Although the Francophone sphere has remained a well-preserved niche, this enclave is no match for the global stamp of English. Outside the colonies, English has very much overshadowed the regionalism of the European Union (EU). International organisations such as the UN, the IMF and the World Bank continue to lean towards the ascendency of English, in spite of their charters of multiple languages. The rise of the Chinese language as a formidable opponent is uncertain.

As the most dominant currency, English is not particular to race, but cuts across class and geography. Its exclusiveness is not so much in the basics of the spoken word but in the intricacies of how it fuels knowledge. People across countries can communicate on some basic level using minimal English, but the source of its inaccessibility lies in the dense articulation of the language as a specialised realm of knowledge production. This is not straightforward, since many academics from developed countries do not use English as a first language; on the other hand, many in developing countries have learned it from their earliest years of education. Nonetheless, a distinction emerges in the use of English, not simply as a language of communication but as an organised system of thought. The empire’s proliferation of language reproduced a structure of socialisation, which streamlined a linear set of ideas as opposed to embracing diverse and alternative systems of thought.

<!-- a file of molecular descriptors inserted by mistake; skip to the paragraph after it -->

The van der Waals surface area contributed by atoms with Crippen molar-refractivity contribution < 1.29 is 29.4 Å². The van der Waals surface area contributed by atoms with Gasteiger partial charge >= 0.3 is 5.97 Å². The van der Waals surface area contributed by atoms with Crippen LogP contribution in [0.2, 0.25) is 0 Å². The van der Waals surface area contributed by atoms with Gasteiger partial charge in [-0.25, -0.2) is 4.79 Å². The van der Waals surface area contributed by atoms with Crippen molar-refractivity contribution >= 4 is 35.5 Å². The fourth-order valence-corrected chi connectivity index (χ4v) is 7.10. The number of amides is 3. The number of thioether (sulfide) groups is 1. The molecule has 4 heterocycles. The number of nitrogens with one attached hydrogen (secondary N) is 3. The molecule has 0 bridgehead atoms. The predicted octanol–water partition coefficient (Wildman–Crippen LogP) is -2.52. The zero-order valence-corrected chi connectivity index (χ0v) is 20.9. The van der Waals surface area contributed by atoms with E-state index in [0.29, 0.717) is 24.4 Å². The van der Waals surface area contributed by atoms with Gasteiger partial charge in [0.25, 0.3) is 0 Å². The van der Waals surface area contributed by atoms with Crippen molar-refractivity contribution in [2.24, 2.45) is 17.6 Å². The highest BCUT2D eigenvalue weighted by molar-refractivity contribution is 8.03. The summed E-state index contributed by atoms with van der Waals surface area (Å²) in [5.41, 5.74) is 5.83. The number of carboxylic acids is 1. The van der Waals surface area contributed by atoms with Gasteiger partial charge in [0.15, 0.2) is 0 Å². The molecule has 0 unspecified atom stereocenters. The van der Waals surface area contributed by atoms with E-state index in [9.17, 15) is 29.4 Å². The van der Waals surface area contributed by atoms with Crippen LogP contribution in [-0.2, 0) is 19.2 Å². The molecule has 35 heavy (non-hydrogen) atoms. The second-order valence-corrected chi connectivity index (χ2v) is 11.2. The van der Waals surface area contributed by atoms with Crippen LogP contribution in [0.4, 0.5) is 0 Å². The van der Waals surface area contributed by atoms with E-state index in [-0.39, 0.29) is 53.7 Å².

The Russian linguist V.N Voloshinov, explored the origins of language as an inherently social phenomenon, and saw language as the most efficient medium of capturing the dynamics of material changes. He described the “word” as the most sensitive index of social changes.” Importantly, for Voloshinov, the significance of words was not just limited to their representational role of capturing change but went beyond the symbolism, enabling a transformation, which added new dimensions and layers to a word’s original meaning.